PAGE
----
It was a horrific accident in her own childhood that spurred 27-year-old Basma Hameed to want to learn tattooing so that she could help others.

When Hameed was two, a pan fell off a stove in her childhood home in Iraq, spilling hot oil down her face. She endured third-degree burns that plastic surgeons spent years trying to repair.

With every painful operation, Hameed hoped doctors would be able to erase her scars.

“You believe that once you leave the surgery room that everything is going to be alright and everything is going to go back to normal. But that wasn’t the case,” Hameed told CTV’s Canada AM Wednesday. “Every time the bandages came off, it still looked the same to me.”

Finally, when Hameed was 16, her plastic surgery team told her they were out of options.

“My surgeon said: ‘Take your money and go on a vacation, because we can’t do anything else for you’,” she recalls.

“At that point, I still had red discoloration. I couldn’t take that and accept it. So I had to go and see what I could find.”

Hameed wanted to find a way to replace the eyebrow she had lost in the accident and learned about “permanent makeup,” or cosmetic tattooing.

“And once I looked into that, I thought, ‘Well, if we can do tattoos for eyebrows, eyeliner and lips, why not use the same technique and mix pigments that match your skin and tattoo into the scar?’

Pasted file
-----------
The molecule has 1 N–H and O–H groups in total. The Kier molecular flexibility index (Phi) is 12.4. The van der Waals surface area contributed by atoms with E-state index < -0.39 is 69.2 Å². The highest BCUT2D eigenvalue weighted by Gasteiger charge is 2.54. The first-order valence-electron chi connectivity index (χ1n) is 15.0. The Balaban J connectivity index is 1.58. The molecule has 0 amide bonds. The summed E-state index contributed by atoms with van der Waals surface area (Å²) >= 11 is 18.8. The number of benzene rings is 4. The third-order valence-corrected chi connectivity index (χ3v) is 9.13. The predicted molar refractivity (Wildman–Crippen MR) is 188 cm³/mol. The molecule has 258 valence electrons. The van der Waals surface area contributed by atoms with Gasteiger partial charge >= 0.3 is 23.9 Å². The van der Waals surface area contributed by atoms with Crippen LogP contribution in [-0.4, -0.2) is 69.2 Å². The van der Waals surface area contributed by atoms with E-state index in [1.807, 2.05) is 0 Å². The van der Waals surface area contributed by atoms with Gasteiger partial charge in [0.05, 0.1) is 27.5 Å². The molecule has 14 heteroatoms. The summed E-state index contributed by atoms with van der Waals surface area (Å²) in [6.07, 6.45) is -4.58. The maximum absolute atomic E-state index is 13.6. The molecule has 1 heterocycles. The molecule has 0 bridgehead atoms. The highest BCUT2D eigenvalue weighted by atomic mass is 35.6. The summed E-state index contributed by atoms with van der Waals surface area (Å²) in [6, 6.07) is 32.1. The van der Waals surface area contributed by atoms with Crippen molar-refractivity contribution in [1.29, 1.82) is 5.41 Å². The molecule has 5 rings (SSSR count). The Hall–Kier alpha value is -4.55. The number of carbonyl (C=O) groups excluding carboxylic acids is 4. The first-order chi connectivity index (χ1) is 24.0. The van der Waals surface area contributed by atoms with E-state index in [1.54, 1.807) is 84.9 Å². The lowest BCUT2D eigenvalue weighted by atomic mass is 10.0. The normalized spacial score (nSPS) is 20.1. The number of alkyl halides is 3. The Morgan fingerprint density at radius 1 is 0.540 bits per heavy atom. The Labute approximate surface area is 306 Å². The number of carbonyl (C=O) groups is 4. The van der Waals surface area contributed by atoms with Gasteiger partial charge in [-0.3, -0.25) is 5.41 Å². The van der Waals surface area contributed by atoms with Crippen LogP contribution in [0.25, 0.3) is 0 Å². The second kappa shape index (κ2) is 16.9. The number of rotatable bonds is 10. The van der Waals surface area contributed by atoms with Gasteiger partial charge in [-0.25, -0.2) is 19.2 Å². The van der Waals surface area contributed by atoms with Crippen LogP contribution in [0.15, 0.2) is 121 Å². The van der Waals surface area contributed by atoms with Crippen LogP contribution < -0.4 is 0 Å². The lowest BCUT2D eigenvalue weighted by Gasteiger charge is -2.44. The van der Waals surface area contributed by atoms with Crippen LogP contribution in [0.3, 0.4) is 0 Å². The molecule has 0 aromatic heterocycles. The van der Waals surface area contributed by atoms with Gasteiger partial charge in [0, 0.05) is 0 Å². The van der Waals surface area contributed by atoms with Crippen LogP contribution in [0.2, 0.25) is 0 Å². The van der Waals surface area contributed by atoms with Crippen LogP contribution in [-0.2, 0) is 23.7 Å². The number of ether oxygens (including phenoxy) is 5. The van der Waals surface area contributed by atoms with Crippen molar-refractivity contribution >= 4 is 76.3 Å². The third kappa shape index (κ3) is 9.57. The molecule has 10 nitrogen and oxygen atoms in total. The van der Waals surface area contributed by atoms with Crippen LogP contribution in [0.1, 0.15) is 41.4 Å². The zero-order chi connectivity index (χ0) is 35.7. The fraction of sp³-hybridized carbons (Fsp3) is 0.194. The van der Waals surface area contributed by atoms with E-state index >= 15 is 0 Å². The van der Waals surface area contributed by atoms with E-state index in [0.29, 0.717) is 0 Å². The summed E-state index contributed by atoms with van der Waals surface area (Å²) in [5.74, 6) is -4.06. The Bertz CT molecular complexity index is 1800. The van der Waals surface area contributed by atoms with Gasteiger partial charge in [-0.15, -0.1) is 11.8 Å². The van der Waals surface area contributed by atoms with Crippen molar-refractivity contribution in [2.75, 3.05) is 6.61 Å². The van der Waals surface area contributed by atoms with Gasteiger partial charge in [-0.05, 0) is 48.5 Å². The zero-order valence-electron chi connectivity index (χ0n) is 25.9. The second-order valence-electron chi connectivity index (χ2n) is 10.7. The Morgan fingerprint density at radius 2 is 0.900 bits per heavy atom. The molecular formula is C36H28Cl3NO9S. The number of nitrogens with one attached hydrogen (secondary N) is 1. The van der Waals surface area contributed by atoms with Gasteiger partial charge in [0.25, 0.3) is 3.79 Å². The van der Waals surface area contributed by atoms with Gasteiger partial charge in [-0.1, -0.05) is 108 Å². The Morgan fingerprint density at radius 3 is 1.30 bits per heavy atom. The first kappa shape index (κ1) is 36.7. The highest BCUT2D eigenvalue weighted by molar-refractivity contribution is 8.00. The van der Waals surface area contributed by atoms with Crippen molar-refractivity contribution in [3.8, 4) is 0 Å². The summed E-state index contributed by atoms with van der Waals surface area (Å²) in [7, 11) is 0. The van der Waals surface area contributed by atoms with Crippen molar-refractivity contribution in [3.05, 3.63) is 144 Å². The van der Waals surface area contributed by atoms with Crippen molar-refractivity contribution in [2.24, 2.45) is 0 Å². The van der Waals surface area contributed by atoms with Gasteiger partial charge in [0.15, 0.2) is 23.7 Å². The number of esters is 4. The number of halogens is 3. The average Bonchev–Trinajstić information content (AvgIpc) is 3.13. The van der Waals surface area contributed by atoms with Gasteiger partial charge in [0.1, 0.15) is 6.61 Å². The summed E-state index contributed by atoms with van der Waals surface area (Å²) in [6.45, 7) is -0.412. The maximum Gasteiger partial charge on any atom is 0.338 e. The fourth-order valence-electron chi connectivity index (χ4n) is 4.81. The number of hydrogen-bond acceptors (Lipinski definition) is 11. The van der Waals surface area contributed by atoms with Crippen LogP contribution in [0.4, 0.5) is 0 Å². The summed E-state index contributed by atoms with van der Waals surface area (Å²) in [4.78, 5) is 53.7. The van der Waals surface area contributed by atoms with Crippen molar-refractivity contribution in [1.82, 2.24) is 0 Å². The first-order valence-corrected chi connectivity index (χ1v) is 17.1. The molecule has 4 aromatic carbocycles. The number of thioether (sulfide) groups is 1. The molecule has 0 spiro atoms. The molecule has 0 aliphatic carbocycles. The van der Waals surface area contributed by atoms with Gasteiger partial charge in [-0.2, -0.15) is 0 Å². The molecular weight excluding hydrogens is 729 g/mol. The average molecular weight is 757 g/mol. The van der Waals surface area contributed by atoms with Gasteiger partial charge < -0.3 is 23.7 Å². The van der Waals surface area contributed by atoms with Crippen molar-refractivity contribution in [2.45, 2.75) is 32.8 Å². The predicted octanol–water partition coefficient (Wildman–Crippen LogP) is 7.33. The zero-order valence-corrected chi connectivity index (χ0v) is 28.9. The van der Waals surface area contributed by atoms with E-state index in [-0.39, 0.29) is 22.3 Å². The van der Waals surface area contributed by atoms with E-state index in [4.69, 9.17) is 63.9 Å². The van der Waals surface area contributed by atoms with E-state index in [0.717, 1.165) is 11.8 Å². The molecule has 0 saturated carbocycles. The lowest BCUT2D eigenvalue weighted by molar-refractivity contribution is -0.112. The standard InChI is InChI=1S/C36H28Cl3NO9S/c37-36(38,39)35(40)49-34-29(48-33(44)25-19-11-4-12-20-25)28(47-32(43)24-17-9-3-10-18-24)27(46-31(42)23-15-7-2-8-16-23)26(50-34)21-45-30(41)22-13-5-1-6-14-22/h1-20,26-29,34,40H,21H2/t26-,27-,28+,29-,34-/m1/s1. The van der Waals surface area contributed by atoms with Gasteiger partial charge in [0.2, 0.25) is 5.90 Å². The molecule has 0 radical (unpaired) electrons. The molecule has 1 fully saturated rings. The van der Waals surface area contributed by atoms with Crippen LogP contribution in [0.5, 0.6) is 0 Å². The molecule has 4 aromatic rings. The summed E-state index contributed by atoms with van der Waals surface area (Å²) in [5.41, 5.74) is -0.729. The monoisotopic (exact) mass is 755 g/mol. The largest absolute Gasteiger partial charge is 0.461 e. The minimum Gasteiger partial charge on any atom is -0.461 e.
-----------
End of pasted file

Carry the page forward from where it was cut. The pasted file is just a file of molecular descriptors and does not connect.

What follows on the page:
She admits the idea seemed strange at first, but she decided to take a two-year esthetician course at George Brown College in Toronto and learn everything she could about micropigmentation tattoos by apprenticing with a tattoo artist.

“And that’s when I got in front of the mirror and started working on my own face,” she says.

Hameed doesn’t remember feeling scared about trying a permanent procedure on her own face. “I just thought, ‘Why not?’ I really had nothing to lose,” she says.

It took about three years, but today, Hameed has an almost-perfect skin tone, with few reminders of the accident that defined her childhood.

She’s now opened up her own clinic that offers cosmetic tattoos, as well as “para-medical tattoos” for burn and cancer survivors, and people with all kinds of skin colour conditions, such as vitiligo.

She now gets so many referrals from plastic surgeons, she’s having trouble keeping up. She’s opened a second clinic in Chicago and has also created a training academy, to train more people in her techniques so they can work directly in plastic surgery clinics.

Most of Hameed’s clients need between eight and 20 one-hour treatments. But because health insurance doesn’t cover the procedures and because many can’t afford it, two years ago, she started the Basma Hameed Survivors Foundation charity, to raise fund for people who otherwise could not afford her fees.

Hameed says what she enjoys most about her work is being able to help people who -- like her once -- have few other options.

“And when people hear my story, they feel so much better and realize there’s still hope,” she says. “You never have to give up and say, ‘You know, I have to accept it.’ Just finding out there is something makes them feel so much better.”